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Re: [lojban] Wrote my first twenty definitions on Jbovlaste — looking to have them reviewed.



On Thursday, 7 June 2018 14.40.11 EDT xabju wrote:
> Hi Pierre,
> 
> Thanks for your feedback! *snitc* was a joke entry, which I somewhat regret
> posting (it was late, my judgment wasn't good). I was thinking of the
> much-hyped upcoming Death Grips album *Year of the Snitch*, but the word
> could also be used when you need to call your English-speaking interlocutor
> a snitch in a way they'll immediately understand.

Or what about the Golden Snitch?

> I used *cunso* in *cunrafsi* because the note on sutysisku
> <https://la-lojban.github.io/sutysisku/en/#sisku/cunso> has the gloss
> "arbitrary", which is the sense I was going for. What would you suggest
> instead?

I'd say "naljvarafsi", but there are still some rules for short rafsi.

> Those glosses for *mudga'a* were absentminded mistakes. Thank you for
> catching them. They now read as I think they should: "wooden cane", "wooden
> pole", "wooden staff", "wooden stick". I've changed the x2 keyword to "wood
> source; tree(s)". Is that alright?

The glosses are good, but I still don't see why the word needs an x2 keyword.

> Your point is taken on *UUTC*. My thinking was that it would be unfair to
> force speakers of final-obstruent-devoicing languages to distinguish final
> voiced consonants in pausa (as Lojban mandates), but I understand why many
> may prefer *uudj*. The bigger question, for me, is whether it's right to
> put monosyllabic cmevla in all caps. It looks very odd, but I presume that
> most speakers stress these words when they say them aloud. What do you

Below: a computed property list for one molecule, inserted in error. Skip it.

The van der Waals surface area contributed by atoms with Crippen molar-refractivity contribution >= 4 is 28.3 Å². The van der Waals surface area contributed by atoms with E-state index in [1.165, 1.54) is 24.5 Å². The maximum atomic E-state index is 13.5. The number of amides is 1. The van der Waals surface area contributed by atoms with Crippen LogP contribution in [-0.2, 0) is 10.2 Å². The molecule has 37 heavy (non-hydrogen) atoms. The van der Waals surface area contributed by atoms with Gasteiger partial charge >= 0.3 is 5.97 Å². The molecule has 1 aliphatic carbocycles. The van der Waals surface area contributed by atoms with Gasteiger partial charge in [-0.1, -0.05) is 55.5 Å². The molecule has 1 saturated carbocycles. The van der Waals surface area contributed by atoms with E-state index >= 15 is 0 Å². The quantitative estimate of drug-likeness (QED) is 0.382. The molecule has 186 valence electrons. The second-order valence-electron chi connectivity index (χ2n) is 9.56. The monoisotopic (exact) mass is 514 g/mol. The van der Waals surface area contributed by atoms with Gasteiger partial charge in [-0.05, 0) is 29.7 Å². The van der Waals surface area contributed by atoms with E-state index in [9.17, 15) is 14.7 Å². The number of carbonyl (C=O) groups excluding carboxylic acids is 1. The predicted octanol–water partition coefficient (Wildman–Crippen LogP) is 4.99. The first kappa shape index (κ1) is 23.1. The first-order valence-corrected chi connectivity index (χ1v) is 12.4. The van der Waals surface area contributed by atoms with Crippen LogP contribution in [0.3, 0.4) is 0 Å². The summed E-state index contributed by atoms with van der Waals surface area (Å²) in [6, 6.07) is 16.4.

> think?

I think it's unnecessary to mark stress on monosyllables. (I also prefer the 
accent mark to capitalization, but that's another question.)

In Colombia I saw "la app". I agree that it's feminine, but I'm not sure 
whether it's "el app". In Spanish there's a rule, which arose centuries ago 
when the article was changing from "ela" to "la", that if the next word starts 
with stressed /a/, the feminine article is "el", e.g. "el agua". "App", of 
course, is a recent borrowing, but "haz", a variant of "faz", is another 
monosyllabic feminine noun beginning with /a/. I'm pretty sure (but not 
totally) that "haz" arose long after "ela agua" became "el agua". A word 
ending in "p" or "z" (as opposed to one ending in "n" or "s") is, by default, 
stressed on the last syllable, so "haz" and "app" are stressed but "ron" is 
not, but that's an orthographic rule made up by the RAE. So I think the "el/la 
app" question is up to the RAE.

Another question about stress in cmevla is what to do in a polysyllabic one 
which has no stress. By default, stress is on the next-to-last syllable, 
ignoring syllabic consonants and skipping syllables whose only vowel is "y". 
But some languages have no stress, or have other things, such as tone.

> Also, what do you think of my most recent lujvo entries? Again, I'm not as
> worried about the cmevla, unnecessary as some of them may be.

They look much improved. I still think that it's unnecessary to put a keyword 
for every place.

For "darkling beetle" I'm thinking "mancakcinki". The common and scientific 
names ("tenebrae" means "darkness") refer to the beetles' habit of dwelling in 
dark places.

I think "kalcycinki" should be "kalcycakcinki" if it refers just to dung 
beetles. There are other insects that eat dung, such as some flies.

Can anyone explain why the definition of "cinki" says "insect/arthropod"? Maybe 
it's because "lokra" hadn't been invented yet, maybe it's to allow for 
Linnaeus's original Insecta which included all arthropods. Normally in lujvo, 
"cinki" should be restricted to hexapods, "jukni" to chelicerates, and "lokra" 
to crustaceans; as to centipedes and millipedes, vlanuncau. (I didn't invent 
"lokra"; I just entered it.)

Pierre
-- 
gau do li'i co'e kei do

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